The demographic trajectory of Shanghai is impressive, although compared to London the growth may seem moderate—the population of London increased from 1 million in 1800 to 4.5 million in 1881 and 7 million in 1911.24 Both cities met with similar issues of housing supply, deteriorating public hygiene, litter in the streets, and polluted drinking water. Yet London’s built-up area kept expanding by swallowing rural land, while Shanghai’s remained much more concentrated, which resulted in much higher population densities. London’s highest density in 1941 was not even half the density in the Central District of the International Settlement. The experience of Shanghai resembles much more that of Bombay in the same time period.25 Moreover, Shanghai experienced sudden swings of population that placed considerable pressure on the city’s infrastructure. The much more hostile natural environment, renewed military conflicts, and lack of a unified municipal authority made the urban experience in Shanghai a bigger challenge which took its toll on the population.
1. Shanghai Shi Tongjiju, Shanghai tongji nianjian 1999 [Shanghai statistical yearbook] (Beijing: Zhongguo Tongji Chubanshe, 1999), 369.
2. Zou Yiren, Jiu shanghai renkou bianqian de yanjiu [Population change in old Shanghai] (Shanghai: Shanghai Renmin Chubanshe, 1980).
3. Personal interview, May 1985. See also “Zou Yiren (1908–1993),” Shanghai Kexue Zhi, http://www.shtong.gov.cn/node2/node2245/node74288/node74304/node74318/userobject1ai89369.html.
4. I proceeded myself to reconstruct the demographic series for Shanghai based on systematic research and compilation in archival and published sources. Pending their publication, these series will be available on the Virtual Shanghai platform (http://virtualshanghai.net).
5. Mary Kilbourne Matossian, “Death in London, 1750–1909,” Journal of Interdisciplinary History 16, no. 2 (1985): 183–97; Jean-Luc Pinol, Les mobilités de la grande ville: Lyon fin XIXe–début XXe (Paris: Presses de la Fondation Nationale des Sciences Politiques, 1991); Maurice Garden, Lyon et les Lyonnais au XVIIIe siècle (Paris: Belles Lettres, 1970); Marie-Noèl Hatt-Diener, Jean-Luc Pinol, and Bernard Vogler, Strasbourg et strasbourgeois à la croisée des chemins: Mobilités urbaines 1810–1840 (Strasbourg, France: Presses Universitaires de Strasbourg, 2004); Roger Finlay, Population and Metropolis: The Demography of London, 1580–1650 (Cambridge: Cambridge University Press, 1981); Olivier Faron, La ville des destins croisés: Recherches sur la société milanaise du XIXe siècle (1811–1860) (Rome: École Française de Rome, 1997); Ira Rosenwaike, Population History of New York City (Syracuse, NY: Syracuse University Press, 1972).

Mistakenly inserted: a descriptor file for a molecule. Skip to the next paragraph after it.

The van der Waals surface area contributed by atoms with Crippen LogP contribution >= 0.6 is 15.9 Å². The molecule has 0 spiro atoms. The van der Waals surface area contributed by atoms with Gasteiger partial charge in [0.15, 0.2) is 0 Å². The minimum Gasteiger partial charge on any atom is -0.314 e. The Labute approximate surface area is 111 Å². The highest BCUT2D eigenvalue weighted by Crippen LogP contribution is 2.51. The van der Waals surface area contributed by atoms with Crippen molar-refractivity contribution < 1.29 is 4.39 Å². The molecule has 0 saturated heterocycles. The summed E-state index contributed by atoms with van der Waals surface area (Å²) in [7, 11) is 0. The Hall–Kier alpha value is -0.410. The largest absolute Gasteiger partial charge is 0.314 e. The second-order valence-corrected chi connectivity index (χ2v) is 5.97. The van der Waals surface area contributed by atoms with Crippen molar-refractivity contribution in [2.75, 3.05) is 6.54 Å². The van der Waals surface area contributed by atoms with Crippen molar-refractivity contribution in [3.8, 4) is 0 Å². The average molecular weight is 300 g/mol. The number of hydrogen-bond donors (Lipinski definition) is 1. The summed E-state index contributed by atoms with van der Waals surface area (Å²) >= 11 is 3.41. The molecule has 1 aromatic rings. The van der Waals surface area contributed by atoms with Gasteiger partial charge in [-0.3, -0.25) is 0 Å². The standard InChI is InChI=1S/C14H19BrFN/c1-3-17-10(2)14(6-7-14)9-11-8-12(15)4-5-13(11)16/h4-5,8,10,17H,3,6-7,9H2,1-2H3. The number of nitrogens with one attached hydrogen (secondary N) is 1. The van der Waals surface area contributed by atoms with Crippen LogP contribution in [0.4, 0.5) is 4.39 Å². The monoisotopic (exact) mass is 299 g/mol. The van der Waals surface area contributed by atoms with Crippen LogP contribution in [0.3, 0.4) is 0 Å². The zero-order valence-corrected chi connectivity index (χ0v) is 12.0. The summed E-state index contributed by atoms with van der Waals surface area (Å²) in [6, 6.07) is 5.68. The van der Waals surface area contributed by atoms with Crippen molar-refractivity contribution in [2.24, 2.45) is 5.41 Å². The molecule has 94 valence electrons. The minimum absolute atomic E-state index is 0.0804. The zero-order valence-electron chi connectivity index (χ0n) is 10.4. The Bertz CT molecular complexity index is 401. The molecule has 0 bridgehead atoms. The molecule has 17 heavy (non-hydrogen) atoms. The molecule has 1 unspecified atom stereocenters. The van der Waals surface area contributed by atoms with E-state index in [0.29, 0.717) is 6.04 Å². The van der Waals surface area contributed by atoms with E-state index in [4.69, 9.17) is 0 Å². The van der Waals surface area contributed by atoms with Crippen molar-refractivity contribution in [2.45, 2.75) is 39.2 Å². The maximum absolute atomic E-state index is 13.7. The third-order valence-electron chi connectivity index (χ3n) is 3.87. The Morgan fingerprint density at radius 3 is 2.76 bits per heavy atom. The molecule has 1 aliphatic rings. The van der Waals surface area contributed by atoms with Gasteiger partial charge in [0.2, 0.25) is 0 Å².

6. On Chinese-administered districts, see Mark Elvin, “The Administration of Shanghai, 1905–1914,” in The Chinese City between Two Worlds, ed. Mark Elvin and William Skinner (Stanford, CA: Stanford University Press, 1974), 239–62; Mark Elvin, “The Gentry Democracy in Shanghai, 1905–1914,” in Modern China’s Search for a Political Form, ed. Jack Gray (Oxford: Oxford University Press, 1969), 41–65; Christian Henriot, Shanghai, 1927–1937: Municipal Power, Locality, and Modernization (Berkeley: University of California Press, 1993). On the International Settlement, see Isabella Ellen Jackson, “Managing Shanghai: The International Settlement Administration and the Development of the City, 1900–1943” (Ph.D. diss., University of Bristol, 2012).
7. Technically, the 1942 count was not a real census, but it provided consistent data with a view to establish a rationing system for cereals and other essentials goods under the baojia system. Christian Henriot, “Rice, Power and People: The Politics of Food Supply in Wartime Shanghai (1937–1945),” Twentieth-Century China 26, no. 1 (n.d.): 41–84; Frederic E. Wakeman, “Shanghai Smuggling,” in In the Shadow of the Rising Sun: Shanghai under Japanese Occupation, ed. Christian Henriot and Wen-hsin Yeh (Cambridge: Cambridge University Press, 2004), 116–55.
8. Unfortunately, the archives of the Shanghai Municipal Government during the Nanjing Decade seem to have evaporated. To this day, this period represents a black hole in the collections of the Shanghai Municipal Archives.
9. Shanghai Municipal Council, Report for the Year 1873 (Shanghai: Kelly and Walsh, 1873), 61–62 (hereafter cited as Annual Report, [year]).
10. Zhang Mingdao, Shanghai weisheng zhi [Shanghai public health gazetteer] (Shanghai: Shanghai Shehui Kexueyuan Chubanshe, 1998), http://www.shtong.gov.cn/node2/node2245/node67643/node67660/index.html; “Regulation of Crematorium,” Municipal notification 4433, Municipal Gazette, 11 January 1934; “Modification,” 15 May 1936, U1-4-712, SMA.
11. Letter, Superintendent SMP to PHD, 23 October 1942, U1-16-2530, SMA.
12. “Shanghai shi li ge gongmu ji huozangchang guanli guize,” Shizhenghui, 23rd session, n.d. [1946–1948], S440-1-16-11, SMA.
13. “Shengming tongji zong baogao,” July 1950–June 1951 (1), B242-1-255-1, SMA.
14. Zou, Jiu shanghai renkou bianqian.
15. Linda Cooke Johnson, Shanghai: From Market Town to Treaty Port, 1074–1858 (Stanford, CA: Stanford University Press, 1995), 55, 120–21.
16. Ch. L. Maxime Durand-Fardel, La Chine et les conditions sanitaires des ports ouverts au commerce étranger (Paris: J. B. Baillière, 1877), 106.
17. Kerrie L. Macpherson, A Wilderness of Marshes: The Origins of Public Health in Shanghai, 1843–1893 (Hong Kong: Oxford University Press, 1987), 156; Johnson, Shanghai, 343–44.
18. Shanghai tebie shi gong’anju yewu baogao 1928–1929 [Report of the Public Security Bureau of the Special Municipality of Shanghai] (Shanghai: Shanghai Tebie Shi Gong’anju, 1928), n.p.
19. “Shanghai shi renkou chusheng lü siwang lü ji xing bili,” 1947, Q400-1-1537, SMA.
20. Zou, Jiu shanghai renkou bianqian, 91.
21. Janet Y. Chen, Guilty of Indigence: The Urban Poor in China, 1900–1953 (Princeton, NJ: Princeton University Press, 2012), 206–10.
22. “Shengming tongji zong baogao,” July 1950–June 1951, 21, B242-1-255-1, SMA.
23. Shanghai tongji nianjian 1986, 61 (Shanghai tongji nianjian 1999, 369). In the 1986 yearbook, the population in the rural districts was given as 3.3 million, but as 799,800 in the statistical yearbooks after 1959. All population figures before 1959, including the urban districts, were revised substantially downward.
24. Roy Porter, London: A Social History (Cambridge, MA: Harvard University Press, 1998), 205.
25. Ira Klein, “Urban Development and Death: Bombay City, 1870–1914,” Modern Asian Studies 20, no. 4 (1986): 725–54.